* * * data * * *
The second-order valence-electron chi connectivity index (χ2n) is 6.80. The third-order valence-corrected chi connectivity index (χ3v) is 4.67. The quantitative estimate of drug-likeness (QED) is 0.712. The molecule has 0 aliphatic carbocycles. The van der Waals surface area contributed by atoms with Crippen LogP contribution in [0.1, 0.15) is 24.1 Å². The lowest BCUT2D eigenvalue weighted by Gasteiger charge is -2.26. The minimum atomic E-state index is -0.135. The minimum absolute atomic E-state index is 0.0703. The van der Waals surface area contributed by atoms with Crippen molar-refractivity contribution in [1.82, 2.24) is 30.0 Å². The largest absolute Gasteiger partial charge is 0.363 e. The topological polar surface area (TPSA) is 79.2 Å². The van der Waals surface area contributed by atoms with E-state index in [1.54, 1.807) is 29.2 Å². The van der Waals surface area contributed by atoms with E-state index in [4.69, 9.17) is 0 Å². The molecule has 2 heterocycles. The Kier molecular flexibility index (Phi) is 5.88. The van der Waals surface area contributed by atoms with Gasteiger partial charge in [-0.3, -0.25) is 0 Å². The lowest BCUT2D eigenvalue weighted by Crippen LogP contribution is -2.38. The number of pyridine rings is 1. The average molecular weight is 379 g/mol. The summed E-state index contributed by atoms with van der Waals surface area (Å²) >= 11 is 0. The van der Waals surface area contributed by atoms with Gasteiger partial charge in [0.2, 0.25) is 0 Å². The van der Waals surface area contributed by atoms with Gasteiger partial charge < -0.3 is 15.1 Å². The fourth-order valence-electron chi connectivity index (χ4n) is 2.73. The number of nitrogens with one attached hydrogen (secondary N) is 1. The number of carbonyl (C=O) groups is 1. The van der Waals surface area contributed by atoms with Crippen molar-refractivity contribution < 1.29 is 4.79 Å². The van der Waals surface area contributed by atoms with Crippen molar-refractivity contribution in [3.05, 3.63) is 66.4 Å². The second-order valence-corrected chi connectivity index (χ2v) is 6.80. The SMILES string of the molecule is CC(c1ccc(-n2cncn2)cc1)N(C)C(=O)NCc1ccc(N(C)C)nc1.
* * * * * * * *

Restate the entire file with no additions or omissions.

The second-order valence-electron chi connectivity index (χ2n) is 6.80. The third-order valence-corrected chi connectivity index (χ3v) is 4.67. The quantitative estimate of drug-likeness (QED) is 0.712. The molecule has 0 aliphatic carbocycles. The van der Waals surface area contributed by atoms with Crippen LogP contribution in [0.1, 0.15) is 24.1 Å². The lowest BCUT2D eigenvalue weighted by Gasteiger charge is -2.26. The minimum atomic E-state index is -0.135. The minimum absolute atomic E-state index is 0.0703. The van der Waals surface area contributed by atoms with Crippen molar-refractivity contribution in [1.82, 2.24) is 30.0 Å². The largest absolute Gasteiger partial charge is 0.363 e. The topological polar surface area (TPSA) is 79.2 Å². The van der Waals surface area contributed by atoms with E-state index in [1.54, 1.807) is 29.2 Å². The van der Waals surface area contributed by atoms with E-state index in [4.69, 9.17) is 0 Å². The molecule has 2 heterocycles. The Kier molecular flexibility index (Phi) is 5.88. The van der Waals surface area contributed by atoms with Gasteiger partial charge in [-0.3, -0.25) is 0 Å². The lowest BCUT2D eigenvalue weighted by Crippen LogP contribution is -2.38. The number of pyridine rings is 1. The average molecular weight is 379 g/mol. The summed E-state index contributed by atoms with van der Waals surface area (Å²) >= 11 is 0. The van der Waals surface area contributed by atoms with Gasteiger partial charge in [0.2, 0.25) is 0 Å². The van der Waals surface area contributed by atoms with Gasteiger partial charge < -0.3 is 15.1 Å². The fourth-order valence-electron chi connectivity index (χ4n) is 2.73. The number of nitrogens with one attached hydrogen (secondary N) is 1. The number of carbonyl (C=O) groups is 1. The van der Waals surface area contributed by atoms with Crippen molar-refractivity contribution < 1.29 is 4.79 Å². The van der Waals surface area contributed by atoms with Crippen molar-refractivity contribution in [3.05, 3.63) is 66.4 Å². The second-order valence-corrected chi connectivity index (χ2v) is 6.80. The SMILES string of the molecule is CC(c1ccc(-n2cncn2)cc1)N(C)C(=O)NCc1ccc(N(C)C)nc1.